The Ties That Bind: Bruce Springsteen’s 25 Biggest Heroes – Rolling Stone
Home Music Music Lists

The Ties That Bind: Bruce Springsteen’s 25 Biggest Heroes

The artists, activists and friends that have shaped Springsteen’s world

Kevin Mazur/WireImage

Brilliant and big-hearted, Bruce Springsteen is as close as a rock musician gets to being a hero. But heroes have heroes of their own, and Bruce has never been shy about giving a shout-out. That generous impulse extends to his newest album, High Hopes, which features covers of tracks by Springsteen faves the Havalinas and Suicide. Bruce even heralded the album with a pre-release statement praising some of his key influences.

100 Greatest Artists: Bruce Springsteen

So in the High Hopes spirit of inclusiveness and generosity, we’ve compiled a list of Springsteen’s 25 biggest heroes: the musicians, friends, filmmakers, authors and activists who mean the most to this man who means so much to us.

Ray Avery/Redferns

Phil Spector

 

Famous for his Wall of Sound production style, Spector and his grandiose pop influence are recurring strains in Springsteen's catalog. The use of a dense, operatic sound, booming kick drums, and reliance on non-traditional rock instrumentation like strings and glockenspiels are Spector hallmarks, and those elements can be heard in Springsteen albums from 1975's Born to Run through to 2009's Working on a Dream. Former Los Angeles Times rock critic Robert Hilburn once brought a young Springsteen along with him to a mid-Seventies Spector recording session. Eyeing the upstart, the super producer jokingly told Springsteen, "If you wanted to steal my sound, you shoulda gotten me to do it!"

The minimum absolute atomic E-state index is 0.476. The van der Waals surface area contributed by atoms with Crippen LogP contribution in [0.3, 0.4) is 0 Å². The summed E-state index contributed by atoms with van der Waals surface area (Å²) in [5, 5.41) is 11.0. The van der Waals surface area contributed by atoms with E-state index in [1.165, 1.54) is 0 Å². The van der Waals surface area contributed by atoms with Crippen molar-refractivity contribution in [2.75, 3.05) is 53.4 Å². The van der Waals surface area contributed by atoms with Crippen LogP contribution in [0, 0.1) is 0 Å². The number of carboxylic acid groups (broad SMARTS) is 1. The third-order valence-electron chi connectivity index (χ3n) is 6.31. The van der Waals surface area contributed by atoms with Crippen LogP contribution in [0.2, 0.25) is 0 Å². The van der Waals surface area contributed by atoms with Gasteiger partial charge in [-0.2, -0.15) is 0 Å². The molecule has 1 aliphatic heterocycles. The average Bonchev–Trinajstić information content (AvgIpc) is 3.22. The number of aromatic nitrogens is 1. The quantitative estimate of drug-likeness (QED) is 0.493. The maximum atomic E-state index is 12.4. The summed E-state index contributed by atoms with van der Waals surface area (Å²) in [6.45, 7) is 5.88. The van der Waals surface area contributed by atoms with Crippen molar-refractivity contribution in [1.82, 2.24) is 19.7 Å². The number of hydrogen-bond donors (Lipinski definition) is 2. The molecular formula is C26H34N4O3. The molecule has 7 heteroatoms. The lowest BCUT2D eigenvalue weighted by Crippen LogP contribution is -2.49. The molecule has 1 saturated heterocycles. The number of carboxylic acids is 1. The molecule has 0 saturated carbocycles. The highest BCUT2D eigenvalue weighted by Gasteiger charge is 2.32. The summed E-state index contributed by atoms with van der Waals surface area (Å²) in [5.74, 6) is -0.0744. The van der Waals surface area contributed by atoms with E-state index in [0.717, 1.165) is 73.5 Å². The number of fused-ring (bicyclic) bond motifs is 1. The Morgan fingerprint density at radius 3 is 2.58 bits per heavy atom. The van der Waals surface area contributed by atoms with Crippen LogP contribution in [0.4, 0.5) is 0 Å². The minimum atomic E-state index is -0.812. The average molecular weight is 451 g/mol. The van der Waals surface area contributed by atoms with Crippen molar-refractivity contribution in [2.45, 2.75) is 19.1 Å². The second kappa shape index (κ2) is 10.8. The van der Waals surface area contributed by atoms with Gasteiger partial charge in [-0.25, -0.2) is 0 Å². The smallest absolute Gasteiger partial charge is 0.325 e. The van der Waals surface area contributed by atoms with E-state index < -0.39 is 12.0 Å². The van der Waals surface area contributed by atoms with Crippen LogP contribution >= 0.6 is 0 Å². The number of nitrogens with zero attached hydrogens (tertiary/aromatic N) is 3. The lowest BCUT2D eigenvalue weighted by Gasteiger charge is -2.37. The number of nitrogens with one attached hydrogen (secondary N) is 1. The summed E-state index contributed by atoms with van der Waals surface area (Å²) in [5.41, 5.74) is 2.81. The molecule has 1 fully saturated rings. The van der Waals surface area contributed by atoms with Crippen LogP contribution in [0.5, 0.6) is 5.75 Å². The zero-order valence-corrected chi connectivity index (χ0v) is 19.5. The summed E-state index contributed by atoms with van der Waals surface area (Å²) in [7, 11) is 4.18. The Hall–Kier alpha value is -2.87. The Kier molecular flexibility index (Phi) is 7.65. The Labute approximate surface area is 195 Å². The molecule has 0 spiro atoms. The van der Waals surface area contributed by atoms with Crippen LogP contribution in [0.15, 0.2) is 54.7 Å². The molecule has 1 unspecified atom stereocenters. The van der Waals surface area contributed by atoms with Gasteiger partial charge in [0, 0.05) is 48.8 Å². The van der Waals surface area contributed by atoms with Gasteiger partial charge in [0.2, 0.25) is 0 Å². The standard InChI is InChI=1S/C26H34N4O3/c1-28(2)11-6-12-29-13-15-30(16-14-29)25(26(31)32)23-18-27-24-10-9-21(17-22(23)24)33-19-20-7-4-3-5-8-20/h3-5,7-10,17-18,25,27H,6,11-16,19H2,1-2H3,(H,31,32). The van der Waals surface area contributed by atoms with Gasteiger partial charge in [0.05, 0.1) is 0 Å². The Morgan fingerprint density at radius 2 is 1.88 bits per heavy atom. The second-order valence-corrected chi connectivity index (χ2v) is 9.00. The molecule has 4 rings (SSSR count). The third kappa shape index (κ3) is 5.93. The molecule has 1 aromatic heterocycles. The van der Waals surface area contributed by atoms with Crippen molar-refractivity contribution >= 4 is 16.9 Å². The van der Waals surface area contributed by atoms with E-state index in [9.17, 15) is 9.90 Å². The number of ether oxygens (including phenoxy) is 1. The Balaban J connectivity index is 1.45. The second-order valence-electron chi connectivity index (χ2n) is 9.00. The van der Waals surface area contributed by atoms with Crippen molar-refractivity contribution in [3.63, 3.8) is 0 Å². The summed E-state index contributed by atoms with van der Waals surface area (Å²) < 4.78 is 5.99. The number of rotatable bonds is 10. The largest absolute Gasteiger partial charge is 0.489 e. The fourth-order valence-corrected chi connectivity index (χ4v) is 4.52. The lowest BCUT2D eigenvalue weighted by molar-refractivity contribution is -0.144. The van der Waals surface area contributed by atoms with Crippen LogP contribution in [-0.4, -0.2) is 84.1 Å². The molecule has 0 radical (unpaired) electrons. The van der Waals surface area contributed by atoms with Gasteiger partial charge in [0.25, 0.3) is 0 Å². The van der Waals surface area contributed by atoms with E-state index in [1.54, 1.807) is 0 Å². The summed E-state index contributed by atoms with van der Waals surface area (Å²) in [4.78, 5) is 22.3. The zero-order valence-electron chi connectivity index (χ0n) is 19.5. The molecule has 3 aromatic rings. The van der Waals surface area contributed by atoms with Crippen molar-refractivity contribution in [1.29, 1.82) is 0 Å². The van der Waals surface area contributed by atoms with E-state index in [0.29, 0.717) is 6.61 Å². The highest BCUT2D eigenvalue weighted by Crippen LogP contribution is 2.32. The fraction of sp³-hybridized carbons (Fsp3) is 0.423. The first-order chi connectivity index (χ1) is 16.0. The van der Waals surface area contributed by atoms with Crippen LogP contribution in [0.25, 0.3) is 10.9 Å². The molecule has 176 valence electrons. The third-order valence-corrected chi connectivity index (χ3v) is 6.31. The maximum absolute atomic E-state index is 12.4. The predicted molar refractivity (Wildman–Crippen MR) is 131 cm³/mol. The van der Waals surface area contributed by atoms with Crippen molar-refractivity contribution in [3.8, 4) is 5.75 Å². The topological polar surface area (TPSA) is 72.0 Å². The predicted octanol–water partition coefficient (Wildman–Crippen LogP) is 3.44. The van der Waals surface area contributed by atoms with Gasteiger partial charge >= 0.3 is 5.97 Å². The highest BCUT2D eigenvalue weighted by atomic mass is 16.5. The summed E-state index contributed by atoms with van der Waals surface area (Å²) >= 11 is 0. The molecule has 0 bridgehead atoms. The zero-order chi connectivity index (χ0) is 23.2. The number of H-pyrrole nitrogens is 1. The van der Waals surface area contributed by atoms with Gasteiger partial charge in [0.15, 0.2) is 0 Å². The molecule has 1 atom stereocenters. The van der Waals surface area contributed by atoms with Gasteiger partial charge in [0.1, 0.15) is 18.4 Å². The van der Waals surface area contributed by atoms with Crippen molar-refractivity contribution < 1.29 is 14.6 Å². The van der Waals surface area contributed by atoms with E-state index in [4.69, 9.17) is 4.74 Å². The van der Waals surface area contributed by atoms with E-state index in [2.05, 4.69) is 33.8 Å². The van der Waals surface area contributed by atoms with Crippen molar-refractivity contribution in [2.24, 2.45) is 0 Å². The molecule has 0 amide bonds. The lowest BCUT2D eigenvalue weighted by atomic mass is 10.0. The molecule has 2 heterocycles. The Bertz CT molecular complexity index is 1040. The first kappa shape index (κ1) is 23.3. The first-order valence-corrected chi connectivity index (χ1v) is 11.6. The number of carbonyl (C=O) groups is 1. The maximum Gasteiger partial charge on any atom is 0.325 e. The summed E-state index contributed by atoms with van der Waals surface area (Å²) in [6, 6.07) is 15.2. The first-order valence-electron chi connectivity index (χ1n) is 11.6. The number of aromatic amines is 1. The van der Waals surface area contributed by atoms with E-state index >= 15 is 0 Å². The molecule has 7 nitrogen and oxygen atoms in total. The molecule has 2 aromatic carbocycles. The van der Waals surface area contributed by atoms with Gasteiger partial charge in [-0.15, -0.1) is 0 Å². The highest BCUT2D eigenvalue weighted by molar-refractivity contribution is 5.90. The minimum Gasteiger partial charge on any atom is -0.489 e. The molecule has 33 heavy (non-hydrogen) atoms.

Hulton Archive/Getty Images

John Steinbeck

Reading the work of the Nobel Prize-winning novelist helped broaden Springsteen's songwriting perspective. In landmark achievements like 1939's The Grapes of Wrath, Steinbeck focused on the hardscrabble lives of the underclass and their struggles to achieve dignity. Springsteen's stark 1995 folk album The Ghost of Tom Joad is an explicit nod to the protagonist of The Grapes of Wrath and the title-track includes lyrics taken directly from the book. The raging "Adam Raised a Cain," from 1978's Darkness on the Edge of Town is also loosely based on the plot of Steinbeck's 1952 novel East of Eden

David Corio/Michael Ochs Archives/Getty Images

Joe Strummer

When the Clash hit the scene in 1977 it seemed like their mission was to destroy giant arena rock acts like Bruce Springsteen. But it turned out that Clash frontman Joe Strummer was a huge Springsteen fan. "Bruce is great," Strummer wrote in a 1995 fax to Mojo. "If you don't agree you're a pretentious martian from Venus. His music is great on a dark, rainy morning in England, just when you need some spirit and some proof that the big wide world exists." The admiration worked both ways, and when Strummer died in 2002 Springsteen was more than happy to honor him furing the Grammy telecast with a killer performance of "London Calling" alongside Elvis Costello, Dave Grohl and Steve Van Zandt. 

Peter Noble/Redferns

Suicide’s Alan Vega

It's quite possible that Bruce Springsteen would have never recorded 1982's super low-fi Nebraska without the influence of the New York punk group Suicide. "They had that two-piece synthesizer-voice thing," Springsteen told Rolling Stone in 1984. "They had one of the most amazing songs I ever heard called &apo